See No Evil 2006 Review
See No Evil 2006
Directed by: Gregory Dark
Starring: Christina Vidal, Glenn Jacobs, Zoe Ventoura
Review by Luisito Joaquín González
You know, it’s a shame that no one told Randy the Ram from Darren Aronofsky’s The Wrestler that he could have perhaps cured his depression by re-launching himself as a slasher movie villain. Whilst leotard-sporting grapplers that have made the switch to the silver screen have never been huge dramatic successes, the likes of The Rock or Jesse Ventura utilised their intimidating glares and hulking frames to create memorable presences in cheesy flicks.
This particular title was the first full motion picture produced by World Wrestling Entertainment (WWE) and it turned out to be a belated attempt to grab a bite of the slasher pie. They gave Glenn Jacobs, one of their leading stars, the chance to portray the film’s antagonist and the logic in doing so was unquestionable. Bogeymen need to be surly, deranged-looking and unusually big. Jacobs ticks all those boxes and to be fair, he’s probably one of the better things in this rarely mentioned slash extravaganza.
A group of male and female convicts are given supervised release and the task of helping to renovate an old hotel. For every three days that they spend working on the clean up, they get their sentences reduced by a month, so they are keen to get cracking. Once on site though, they begin to ignore their duties and frolic in the usual slashertastic ways. Hidden within the mass of corridors however is Jacob Goodnight, a demented serial killer that has a fetish for removing his victims eyeballs…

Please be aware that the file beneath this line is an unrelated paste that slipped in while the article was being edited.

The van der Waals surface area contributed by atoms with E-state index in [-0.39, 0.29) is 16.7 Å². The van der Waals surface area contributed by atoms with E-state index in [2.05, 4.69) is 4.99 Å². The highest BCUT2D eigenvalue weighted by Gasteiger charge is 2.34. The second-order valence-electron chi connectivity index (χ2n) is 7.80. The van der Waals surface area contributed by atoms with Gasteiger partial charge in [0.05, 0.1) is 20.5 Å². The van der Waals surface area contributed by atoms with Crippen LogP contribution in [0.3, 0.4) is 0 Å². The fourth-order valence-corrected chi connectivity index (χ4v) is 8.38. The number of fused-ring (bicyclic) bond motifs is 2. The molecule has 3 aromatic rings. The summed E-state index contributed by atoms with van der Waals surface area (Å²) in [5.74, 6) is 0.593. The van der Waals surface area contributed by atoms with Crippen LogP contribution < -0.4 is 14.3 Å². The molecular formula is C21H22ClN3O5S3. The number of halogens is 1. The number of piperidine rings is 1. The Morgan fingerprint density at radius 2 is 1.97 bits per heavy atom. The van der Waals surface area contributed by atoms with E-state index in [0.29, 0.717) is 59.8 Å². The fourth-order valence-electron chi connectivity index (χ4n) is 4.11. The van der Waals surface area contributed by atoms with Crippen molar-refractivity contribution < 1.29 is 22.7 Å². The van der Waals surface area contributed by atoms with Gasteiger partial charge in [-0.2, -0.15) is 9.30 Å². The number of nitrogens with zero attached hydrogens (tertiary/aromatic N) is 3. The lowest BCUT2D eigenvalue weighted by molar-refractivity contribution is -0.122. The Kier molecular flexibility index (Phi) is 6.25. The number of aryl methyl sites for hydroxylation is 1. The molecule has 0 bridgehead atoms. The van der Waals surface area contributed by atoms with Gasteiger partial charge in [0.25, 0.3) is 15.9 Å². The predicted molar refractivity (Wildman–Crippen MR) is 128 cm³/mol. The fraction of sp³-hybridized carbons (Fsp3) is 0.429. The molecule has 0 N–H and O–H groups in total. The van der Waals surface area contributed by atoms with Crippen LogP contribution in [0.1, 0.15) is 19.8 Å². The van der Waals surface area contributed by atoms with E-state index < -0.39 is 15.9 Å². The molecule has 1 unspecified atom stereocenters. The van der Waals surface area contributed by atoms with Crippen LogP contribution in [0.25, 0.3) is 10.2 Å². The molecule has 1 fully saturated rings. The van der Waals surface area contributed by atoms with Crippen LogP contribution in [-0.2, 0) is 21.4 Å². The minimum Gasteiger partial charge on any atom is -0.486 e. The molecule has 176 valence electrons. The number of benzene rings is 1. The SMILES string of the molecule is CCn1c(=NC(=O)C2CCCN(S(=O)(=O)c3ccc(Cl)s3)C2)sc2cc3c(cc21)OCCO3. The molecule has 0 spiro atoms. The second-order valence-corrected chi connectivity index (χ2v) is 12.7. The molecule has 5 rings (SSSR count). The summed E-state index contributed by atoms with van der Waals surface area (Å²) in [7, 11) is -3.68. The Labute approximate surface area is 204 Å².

Many of the newer stalk and slash films that hit shelves after the release of Scream tried their hardest to imitate the self-recognition and humour that was made a modern stereotype by Kevin Williamson’s screenplay. Thankfully Gregory Dark’s entry doesn’t bother with that and instead returns to the old skool maniac against naughty youngsters set-up and it’s a refreshing touch. The location for the carnage is a large dilapidated hotel and whilst it was hard to tell how much of the exteriors were CGI, they did help to create an impressive tone of isolation. Inside, we are treated to a lot of gloomy corridors and decayed rooms, which equally unsettle in a Silent Hill-type way. Our resident psycho stalks about in the shadows before making his screen entrance, which doesn’t take long and the runtime is well paced so that we are never left waiting long for some action.
As I alluded to earlier, Jacob Goodnight is an effective menace and pulls off a magnificently gruesome killing. One young woman climbs out of a window on a rope that is supported by her boyfriend in an attempt to flee for help. She gets about halfway down and notices that her beau is no longer speaking with her, because he has just been dispatched (off-screen). The maniac then teases her a bit, before letting go of the rope so that she smashes through a glass conservatory below. Still alive, the blood streaming from her wounds attracts a pack of wild dogs, which maul her to death whilst she is stuck in suspension inches above the ground. This sequence was the first that I previewed for See No Evil and I was extremely excited about the film’s release after. It’s one of a number of gooey moments scattered throughout, but I must admit that I was slightly disappointed that the ‘spoiled bitch’ type girl didn’t suffer a more gruesome demise.